“This is a rare opportunity to build a police service that is rooted in the principles, values and realities of today’s world, and a chance to redefine policing for Surrey,” spokesperson Ian MacDonald said.

“It is my hope that council will recognize that now is the time to continue with this significant change in their policing model that will bring progressive and effective policing to the city for future generations.”

Click to play video: 'Former mayor Doug McCallum welcomes recommendation to keep Surrey Police Service'
Former mayor Doug McCallum welcomes recommendation to keep Surrey Police Service

As it stands, the SPS has 400 employees, including 62 civilian staff and 338 officers. It provides 50 per cent of all frontline policing services in the city of more than 560,000 people.

The municipal police force, birthed from an election promise of Surrey’s previous mayor and council, would need to hire at least 400 more officers to meet the city’s policing needs.

Story continues below advertisement

The provincial Policing and Security Branch estimates it could take another three years for the SPS to hire enough officers to act as a “standalone” police force in Surrey, without destabilizing policing services in the city.

Friday’s recommendation from the director of police services states that the RCMP needs a minimum of 734 officers to meet Surrey’s needs, and if it remains the police of jurisdiction, it will need to hire at least 161 additional officers. The Surrey RCMP have lost about 140 members since the SPS kicked off.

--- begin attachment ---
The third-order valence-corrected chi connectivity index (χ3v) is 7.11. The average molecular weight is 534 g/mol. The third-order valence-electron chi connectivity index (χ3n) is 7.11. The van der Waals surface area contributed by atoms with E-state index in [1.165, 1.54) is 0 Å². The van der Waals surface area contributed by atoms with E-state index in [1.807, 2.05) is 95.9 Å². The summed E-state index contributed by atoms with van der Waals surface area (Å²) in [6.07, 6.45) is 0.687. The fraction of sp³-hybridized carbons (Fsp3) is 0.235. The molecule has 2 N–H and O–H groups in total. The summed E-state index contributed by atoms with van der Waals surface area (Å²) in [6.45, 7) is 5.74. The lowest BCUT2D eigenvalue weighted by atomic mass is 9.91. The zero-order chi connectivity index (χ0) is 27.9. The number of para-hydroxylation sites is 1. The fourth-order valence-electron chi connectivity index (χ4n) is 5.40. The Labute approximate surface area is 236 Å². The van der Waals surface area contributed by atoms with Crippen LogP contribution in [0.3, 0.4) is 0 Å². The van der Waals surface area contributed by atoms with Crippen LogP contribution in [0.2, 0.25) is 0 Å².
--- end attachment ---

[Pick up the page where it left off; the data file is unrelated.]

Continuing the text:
There are currently a little over 1,500 RCMP vacancies across the province. Farnworth said Friday that keeping the RCMP in Surrey could make the Mounties’ recruiting challenge worse, and an SPS transition is “safer for all regions of the province.”

“When someone calls 911 they need to know that a police officer will be there to help. Now is not the time to put policing levels at risk in any community, in Surrey or anywhere else in B.C.,” he said.

Click to play video: 'Surrey Mayor Brenda Locke says the current council’s decision on keeping the RCMP ‘hasn’t changed’'
Surrey Mayor Brenda Locke says the current council’s decision on keeping the RCMP ‘hasn’t changed’

McDonald said it’s important for the public to understand the “context” around the 1,500 vacancies. Most of them are what the Mounties call “soft vacancies,” which means they cannot be filled as the officers that hold them are on sick leave, parental leave, vacation, or unpaid leave.

Story continues below advertisement